The UK Visa cap on skilled migrants is expected to be relaxed by David Cameron in responce to business lobbying.
16 November 2010
David Cameron expected to relax UK Visa cap
The UK Prime Minister is expected to relax the UK Visa cap in response to business concerns that the cap is preventing highly-skilled people from coming to this country.
The current UK Visa cap of 2,600 non-EU migrants a month is expected to be increased to allow more than 4,000 workers a month to enter Britain next year.
The levels of the permanent cap is still being discussed by the Government but is expected to be unveiled later this month.
The Migration Advisory Committee will issue its recommendations on the level at which the cap should be set later this week, and the committee is also expected to offer a range of scenarios.
Senior business leaders have lobbied the Government over the past few months, warning of the economic damage caused by applying too stringent a cap on skilled immigration.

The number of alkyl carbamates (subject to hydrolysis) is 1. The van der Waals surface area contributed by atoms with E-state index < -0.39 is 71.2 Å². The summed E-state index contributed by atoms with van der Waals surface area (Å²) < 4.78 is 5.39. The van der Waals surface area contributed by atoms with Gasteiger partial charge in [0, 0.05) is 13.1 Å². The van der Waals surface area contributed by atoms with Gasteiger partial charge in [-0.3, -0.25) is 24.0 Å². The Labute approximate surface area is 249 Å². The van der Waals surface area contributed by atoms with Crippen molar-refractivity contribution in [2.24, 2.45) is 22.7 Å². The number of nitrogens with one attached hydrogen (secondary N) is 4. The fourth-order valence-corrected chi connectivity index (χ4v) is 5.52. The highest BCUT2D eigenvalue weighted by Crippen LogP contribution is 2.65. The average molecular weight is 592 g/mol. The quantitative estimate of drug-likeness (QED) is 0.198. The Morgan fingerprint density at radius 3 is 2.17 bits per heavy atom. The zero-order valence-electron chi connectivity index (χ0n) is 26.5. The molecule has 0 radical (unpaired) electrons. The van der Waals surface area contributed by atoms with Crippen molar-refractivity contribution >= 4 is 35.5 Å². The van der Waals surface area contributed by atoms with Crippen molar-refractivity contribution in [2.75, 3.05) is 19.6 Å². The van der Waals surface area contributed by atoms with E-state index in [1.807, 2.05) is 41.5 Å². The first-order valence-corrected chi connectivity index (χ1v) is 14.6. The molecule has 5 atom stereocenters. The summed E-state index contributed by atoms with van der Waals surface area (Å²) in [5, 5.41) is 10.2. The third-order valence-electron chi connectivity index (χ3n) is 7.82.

Political leaders have also objected to the cap. Business Secretary, Vince Cable, has been an outspoken critic of the Government’s previous plan who has called for more flexibility to reflect wider economic conditions. Mr Cable has also said that he was being warned by senior business leaders that companies were relocating abroad because of the constraints. London Mayor, Boris Johnson, has also warned of the dangers of the cap.
The Coalition has pledged to dramatically reduce immigration to the UK by 2015 – largely by restricting the number of skilled workers from beyond the EU. In July, the Home Office introduced a temporary limit of 24,100 workers to enter the country before April 2011, when the temporary cap will be replaced by a permanent cap.